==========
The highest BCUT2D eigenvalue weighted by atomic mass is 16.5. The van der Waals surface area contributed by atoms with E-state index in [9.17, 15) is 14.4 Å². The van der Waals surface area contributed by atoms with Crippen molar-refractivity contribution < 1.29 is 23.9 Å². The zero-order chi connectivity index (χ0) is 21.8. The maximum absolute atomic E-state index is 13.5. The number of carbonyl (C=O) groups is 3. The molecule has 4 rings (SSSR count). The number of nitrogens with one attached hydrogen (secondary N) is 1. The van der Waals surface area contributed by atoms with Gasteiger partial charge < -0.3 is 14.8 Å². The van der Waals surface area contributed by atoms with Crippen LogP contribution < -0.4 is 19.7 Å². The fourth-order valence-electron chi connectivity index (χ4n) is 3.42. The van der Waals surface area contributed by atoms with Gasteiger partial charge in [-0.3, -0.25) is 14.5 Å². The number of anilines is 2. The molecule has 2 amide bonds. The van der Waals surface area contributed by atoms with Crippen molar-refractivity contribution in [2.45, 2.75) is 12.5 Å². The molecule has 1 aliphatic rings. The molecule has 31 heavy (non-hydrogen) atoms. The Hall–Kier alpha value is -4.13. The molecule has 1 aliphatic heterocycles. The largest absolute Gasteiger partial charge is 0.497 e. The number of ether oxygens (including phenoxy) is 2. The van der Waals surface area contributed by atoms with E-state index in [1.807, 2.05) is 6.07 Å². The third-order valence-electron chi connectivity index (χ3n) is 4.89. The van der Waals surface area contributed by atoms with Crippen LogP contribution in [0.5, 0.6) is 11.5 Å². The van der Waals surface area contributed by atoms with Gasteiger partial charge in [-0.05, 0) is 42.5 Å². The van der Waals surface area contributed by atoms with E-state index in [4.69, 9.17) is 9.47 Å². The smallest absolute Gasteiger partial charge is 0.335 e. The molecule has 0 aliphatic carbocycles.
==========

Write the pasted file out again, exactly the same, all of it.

The highest BCUT2D eigenvalue weighted by atomic mass is 16.5. The van der Waals surface area contributed by atoms with E-state index in [9.17, 15) is 14.4 Å². The van der Waals surface area contributed by atoms with Crippen molar-refractivity contribution < 1.29 is 23.9 Å². The zero-order chi connectivity index (χ0) is 21.8. The maximum absolute atomic E-state index is 13.5. The number of carbonyl (C=O) groups is 3. The molecule has 4 rings (SSSR count). The number of nitrogens with one attached hydrogen (secondary N) is 1. The van der Waals surface area contributed by atoms with Gasteiger partial charge < -0.3 is 14.8 Å². The van der Waals surface area contributed by atoms with Crippen LogP contribution < -0.4 is 19.7 Å². The fourth-order valence-electron chi connectivity index (χ4n) is 3.42. The van der Waals surface area contributed by atoms with Gasteiger partial charge in [-0.3, -0.25) is 14.5 Å². The number of anilines is 2. The molecule has 2 amide bonds. The van der Waals surface area contributed by atoms with Crippen molar-refractivity contribution in [2.45, 2.75) is 12.5 Å². The molecule has 1 aliphatic rings. The molecule has 31 heavy (non-hydrogen) atoms. The Hall–Kier alpha value is -4.13. The molecule has 1 aliphatic heterocycles. The largest absolute Gasteiger partial charge is 0.497 e. The number of ether oxygens (including phenoxy) is 2. The van der Waals surface area contributed by atoms with E-state index in [1.807, 2.05) is 6.07 Å². The third-order valence-electron chi connectivity index (χ3n) is 4.89. The van der Waals surface area contributed by atoms with Crippen LogP contribution in [0.5, 0.6) is 11.5 Å². The van der Waals surface area contributed by atoms with Gasteiger partial charge in [-0.05, 0) is 42.5 Å². The van der Waals surface area contributed by atoms with E-state index in [4.69, 9.17) is 9.47 Å². The smallest absolute Gasteiger partial charge is 0.335 e. The molecule has 0 aliphatic carbocycles.